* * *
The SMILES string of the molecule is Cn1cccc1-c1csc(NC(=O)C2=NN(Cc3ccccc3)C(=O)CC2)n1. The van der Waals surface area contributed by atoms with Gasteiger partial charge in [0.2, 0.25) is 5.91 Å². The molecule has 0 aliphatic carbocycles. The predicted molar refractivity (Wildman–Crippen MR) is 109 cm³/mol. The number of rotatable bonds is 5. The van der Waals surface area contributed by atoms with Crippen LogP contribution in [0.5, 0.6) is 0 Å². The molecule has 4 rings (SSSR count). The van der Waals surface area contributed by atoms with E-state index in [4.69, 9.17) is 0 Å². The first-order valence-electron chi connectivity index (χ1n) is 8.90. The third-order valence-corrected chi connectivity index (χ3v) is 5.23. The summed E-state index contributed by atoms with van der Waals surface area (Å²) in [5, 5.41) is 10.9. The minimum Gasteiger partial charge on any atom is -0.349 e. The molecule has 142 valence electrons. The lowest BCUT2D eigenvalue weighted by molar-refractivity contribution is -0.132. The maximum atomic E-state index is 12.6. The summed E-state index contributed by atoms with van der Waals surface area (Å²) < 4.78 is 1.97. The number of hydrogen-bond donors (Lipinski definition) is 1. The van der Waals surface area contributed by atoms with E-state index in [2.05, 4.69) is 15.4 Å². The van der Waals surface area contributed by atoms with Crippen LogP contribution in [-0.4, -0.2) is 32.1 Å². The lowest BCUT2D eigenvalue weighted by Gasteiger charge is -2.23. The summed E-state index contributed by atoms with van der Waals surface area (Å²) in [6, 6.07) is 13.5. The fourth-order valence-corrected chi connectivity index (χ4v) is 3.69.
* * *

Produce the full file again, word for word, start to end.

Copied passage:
The SMILES string of the molecule is Cn1cccc1-c1csc(NC(=O)C2=NN(Cc3ccccc3)C(=O)CC2)n1. The van der Waals surface area contributed by atoms with Gasteiger partial charge in [0.2, 0.25) is 5.91 Å². The molecule has 0 aliphatic carbocycles. The predicted molar refractivity (Wildman–Crippen MR) is 109 cm³/mol. The number of rotatable bonds is 5. The van der Waals surface area contributed by atoms with Crippen LogP contribution in [0.5, 0.6) is 0 Å². The molecule has 4 rings (SSSR count). The van der Waals surface area contributed by atoms with E-state index in [4.69, 9.17) is 0 Å². The first-order valence-electron chi connectivity index (χ1n) is 8.90. The third-order valence-corrected chi connectivity index (χ3v) is 5.23. The summed E-state index contributed by atoms with van der Waals surface area (Å²) in [5, 5.41) is 10.9. The minimum Gasteiger partial charge on any atom is -0.349 e. The molecule has 142 valence electrons. The lowest BCUT2D eigenvalue weighted by molar-refractivity contribution is -0.132. The maximum atomic E-state index is 12.6. The summed E-state index contributed by atoms with van der Waals surface area (Å²) < 4.78 is 1.97. The number of hydrogen-bond donors (Lipinski definition) is 1. The van der Waals surface area contributed by atoms with E-state index in [2.05, 4.69) is 15.4 Å². The van der Waals surface area contributed by atoms with Crippen LogP contribution in [-0.4, -0.2) is 32.1 Å². The lowest BCUT2D eigenvalue weighted by Gasteiger charge is -2.23. The summed E-state index contributed by atoms with van der Waals surface area (Å²) in [6, 6.07) is 13.5. The fourth-order valence-corrected chi connectivity index (χ4v) is 3.69.